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resource ambiguities

From: Al Gilman <asgilman@iamdigex.net>
Date: Sat, 08 Dec 2001 12:50:01 -0500
Message-Id: <Version.32.20011208123913.040e4c10@pop.iamdigex.net>
To: "Sean B. Palmer" <sean@mysterylights.com>
Cc: www-archive@w3.org
Believe it or not, your musing about 'XML Events talk about qNames, but
namespaces don't give us the necessary relationships between names' dislodged
this old rumination from my work-in-progress heap.  The fact is that no,
namespaces don't capture the relationships; and yes, we need them.  The
relationships come from a graph comprising names and assertions.  Namespaces
are by the strongest available agreements that are widely shared,
indefinite as
to the pertinent assertions.  We need to be able to apport assertions with the
names.  And it has to be a definite graph for a reliable capture or sharable
definition of the relationship.  More below.

** identifying acceptors; a.k.a. "duality is convenient"

A problem is evidenced in that we don't have an adequate theory for how
URI-references bearing a #fragment part relate to pure URIs without a
part, as regards what they refer to.  But that statement of the problem is not
the definition of the solution space.

The principal missed opportunity here is in not distinguishing and
encapsulating the "that described by" indirect reference to an abstract
(open acceptable-set) through a documented description of the concept
accept-pattern).  This as_acceptor reference-mode distinguisher is a
optimal?] primitive in putting instances and acceptors in a common frame of
reference.  Format specifications, along with a class of similar schemata
(utterances defining a pattern class by composite expressions employing a
pattern calculus), are document instances that are applicable as
document-instance acceptors.  [The class acceptable by schemas includes open
spaces and not just compact documents, but that nicety is not essential to the
point, here.]  It is helpful to distinguish the mode of application in the
reference, as_instance or as_acceptor, or we can't get started.

Larry Masinter articulated this relationship reasonably clearly in his
Draft on dated URIs by way of the 'tdb' variant.


The dual reference, invocation of a document as an acceptor, is primitive and
has no dependency on the datedness or undatedness of the reference; it should
be implemented in a standalone fashion that is mix and match with dating.

But this is the semantics that I, at least, was anticipating when I let the
'role' parameter in XLink go through as a URI-reference.  Not URI,
URI-reference.  Check the syntax.  That those wishing to define relationship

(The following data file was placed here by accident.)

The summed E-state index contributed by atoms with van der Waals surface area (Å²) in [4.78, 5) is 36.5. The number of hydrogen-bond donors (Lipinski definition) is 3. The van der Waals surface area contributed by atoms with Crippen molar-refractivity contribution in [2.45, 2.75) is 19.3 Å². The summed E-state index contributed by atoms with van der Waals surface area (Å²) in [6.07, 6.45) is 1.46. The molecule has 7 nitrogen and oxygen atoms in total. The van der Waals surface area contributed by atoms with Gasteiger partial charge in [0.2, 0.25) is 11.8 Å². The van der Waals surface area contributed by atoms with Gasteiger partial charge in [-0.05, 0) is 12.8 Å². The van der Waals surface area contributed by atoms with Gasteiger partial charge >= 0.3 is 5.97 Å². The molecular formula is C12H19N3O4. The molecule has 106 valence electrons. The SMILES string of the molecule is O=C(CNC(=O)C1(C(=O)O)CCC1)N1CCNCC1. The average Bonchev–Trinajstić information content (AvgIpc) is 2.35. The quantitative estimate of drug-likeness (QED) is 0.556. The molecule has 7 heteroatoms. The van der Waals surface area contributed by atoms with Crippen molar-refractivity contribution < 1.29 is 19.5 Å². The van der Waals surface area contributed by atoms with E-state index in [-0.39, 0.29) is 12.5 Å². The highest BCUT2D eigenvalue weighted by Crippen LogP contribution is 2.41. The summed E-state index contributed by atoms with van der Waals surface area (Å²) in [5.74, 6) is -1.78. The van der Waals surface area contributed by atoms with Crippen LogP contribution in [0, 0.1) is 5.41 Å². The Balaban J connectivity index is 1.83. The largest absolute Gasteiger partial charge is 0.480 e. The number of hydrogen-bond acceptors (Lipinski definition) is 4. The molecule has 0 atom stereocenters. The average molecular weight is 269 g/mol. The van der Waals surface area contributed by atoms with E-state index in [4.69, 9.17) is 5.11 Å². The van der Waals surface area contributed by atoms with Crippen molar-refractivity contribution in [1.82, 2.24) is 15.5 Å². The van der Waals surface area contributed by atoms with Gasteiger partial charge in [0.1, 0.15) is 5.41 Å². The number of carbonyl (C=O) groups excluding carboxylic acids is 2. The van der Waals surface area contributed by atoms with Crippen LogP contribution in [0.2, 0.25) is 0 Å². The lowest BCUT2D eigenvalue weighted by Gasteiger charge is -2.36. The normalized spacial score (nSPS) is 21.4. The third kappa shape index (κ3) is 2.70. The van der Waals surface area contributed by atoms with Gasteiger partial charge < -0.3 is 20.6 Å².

acceptors could do so by isolating the particular referend in an IDentified
entity inside an XML, SGML or HTML document, and use that dedicated
section-reference by #fragment-bearing URI-reference as the referend in
XLink.role designation.

The sense of 'role' in X-Link is to apport an assertion or climate of
assertions.  For 'apport' read 'import as applicable.'

The point is that the machinable description of an abstract notion is in
general a complex utterance.  To identify one relationship type one refers
to a
small scope within a _larger_ utterance; the smallness of the small reference
is to gain uniqueness, to isolate one relationship from a meta-relation
relating mulitiple notions; and the large reference to incorporate a definite
collection of meta-relationships capturing inter_alia the indicated meaning of
the thing designated in the small reference.  The content of a dictionary is
not in the symbols, but in the binding to the expansions.  No abstract notion
is defined in isolation.  It is defined by a definitive collection of
relationships to other notions.  To set up the context within which the
definition can be compactly articulated, there is a lot of other utterance
must be placed in the context of the specific clause that defines the
individual notion to which one wishes to refer.

So reference to an 'abstract notion' -- an acceptable-set creating an
equivalence class of concretions of this abstraction -- is properly in
fried-egg form.  There are two nested horizons.  To make the references one
must indicate both the context capturing all dependencies of the definitive
utterance (white of fried egg in image), and the scope of the definitive
utterance as isolated within that context (yolk of egg in image).  A
#fragment-bearing URI-reference is well suited to this task if the author of
the schema or specification to be referenced is warned in advance of the